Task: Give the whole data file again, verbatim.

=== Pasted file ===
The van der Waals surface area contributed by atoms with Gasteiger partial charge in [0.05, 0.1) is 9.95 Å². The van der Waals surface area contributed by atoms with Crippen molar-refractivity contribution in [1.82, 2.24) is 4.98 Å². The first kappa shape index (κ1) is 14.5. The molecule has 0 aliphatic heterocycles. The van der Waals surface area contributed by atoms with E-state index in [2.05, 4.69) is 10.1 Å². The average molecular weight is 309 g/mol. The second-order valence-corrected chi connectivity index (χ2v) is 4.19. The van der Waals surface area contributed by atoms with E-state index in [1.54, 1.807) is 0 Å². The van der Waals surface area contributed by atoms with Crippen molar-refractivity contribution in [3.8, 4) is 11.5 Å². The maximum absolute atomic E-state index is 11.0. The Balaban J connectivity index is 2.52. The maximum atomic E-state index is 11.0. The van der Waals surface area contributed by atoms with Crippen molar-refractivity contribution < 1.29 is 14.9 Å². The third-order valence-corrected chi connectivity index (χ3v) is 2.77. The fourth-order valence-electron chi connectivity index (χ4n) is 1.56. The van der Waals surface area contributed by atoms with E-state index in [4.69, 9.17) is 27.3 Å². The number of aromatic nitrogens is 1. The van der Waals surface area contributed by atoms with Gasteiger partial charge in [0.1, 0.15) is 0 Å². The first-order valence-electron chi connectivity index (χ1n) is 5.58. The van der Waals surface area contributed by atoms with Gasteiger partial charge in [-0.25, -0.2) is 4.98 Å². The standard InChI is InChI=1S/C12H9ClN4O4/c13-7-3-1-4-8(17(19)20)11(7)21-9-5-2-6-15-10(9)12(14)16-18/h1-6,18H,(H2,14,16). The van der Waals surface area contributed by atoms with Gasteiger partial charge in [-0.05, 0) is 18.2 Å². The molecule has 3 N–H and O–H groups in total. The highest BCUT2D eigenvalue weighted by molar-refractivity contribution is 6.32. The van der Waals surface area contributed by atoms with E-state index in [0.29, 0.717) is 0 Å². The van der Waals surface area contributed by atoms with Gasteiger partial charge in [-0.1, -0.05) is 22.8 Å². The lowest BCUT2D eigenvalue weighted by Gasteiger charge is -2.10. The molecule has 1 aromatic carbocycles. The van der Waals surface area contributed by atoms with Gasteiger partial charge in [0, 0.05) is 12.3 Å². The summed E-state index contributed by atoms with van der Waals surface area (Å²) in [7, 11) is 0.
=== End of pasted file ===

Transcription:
The van der Waals surface area contributed by atoms with Gasteiger partial charge in [0.05, 0.1) is 9.95 Å². The van der Waals surface area contributed by atoms with Crippen molar-refractivity contribution in [1.82, 2.24) is 4.98 Å². The first kappa shape index (κ1) is 14.5. The molecule has 0 aliphatic heterocycles. The van der Waals surface area contributed by atoms with E-state index in [2.05, 4.69) is 10.1 Å². The average molecular weight is 309 g/mol. The second-order valence-corrected chi connectivity index (χ2v) is 4.19. The van der Waals surface area contributed by atoms with E-state index in [1.54, 1.807) is 0 Å². The van der Waals surface area contributed by atoms with Crippen molar-refractivity contribution in [3.8, 4) is 11.5 Å². The maximum absolute atomic E-state index is 11.0. The Balaban J connectivity index is 2.52. The maximum atomic E-state index is 11.0. The van der Waals surface area contributed by atoms with Crippen molar-refractivity contribution < 1.29 is 14.9 Å². The third-order valence-corrected chi connectivity index (χ3v) is 2.77. The fourth-order valence-electron chi connectivity index (χ4n) is 1.56. The van der Waals surface area contributed by atoms with E-state index in [4.69, 9.17) is 27.3 Å². The number of aromatic nitrogens is 1. The van der Waals surface area contributed by atoms with Gasteiger partial charge in [0.1, 0.15) is 0 Å². The first-order valence-electron chi connectivity index (χ1n) is 5.58. The van der Waals surface area contributed by atoms with Gasteiger partial charge in [-0.25, -0.2) is 4.98 Å². The standard InChI is InChI=1S/C12H9ClN4O4/c13-7-3-1-4-8(17(19)20)11(7)21-9-5-2-6-15-10(9)12(14)16-18/h1-6,18H,(H2,14,16). The van der Waals surface area contributed by atoms with Gasteiger partial charge in [-0.05, 0) is 18.2 Å². The molecule has 3 N–H and O–H groups in total. The highest BCUT2D eigenvalue weighted by molar-refractivity contribution is 6.32. The van der Waals surface area contributed by atoms with E-state index in [0.29, 0.717) is 0 Å². The van der Waals surface area contributed by atoms with Gasteiger partial charge in [-0.1, -0.05) is 22.8 Å². The lowest BCUT2D eigenvalue weighted by Gasteiger charge is -2.10. The molecule has 1 aromatic carbocycles. The van der Waals surface area contributed by atoms with Gasteiger partial charge in [0, 0.05) is 12.3 Å². The summed E-state index contributed by atoms with van der Waals surface area (Å²) in [7, 11) is 0.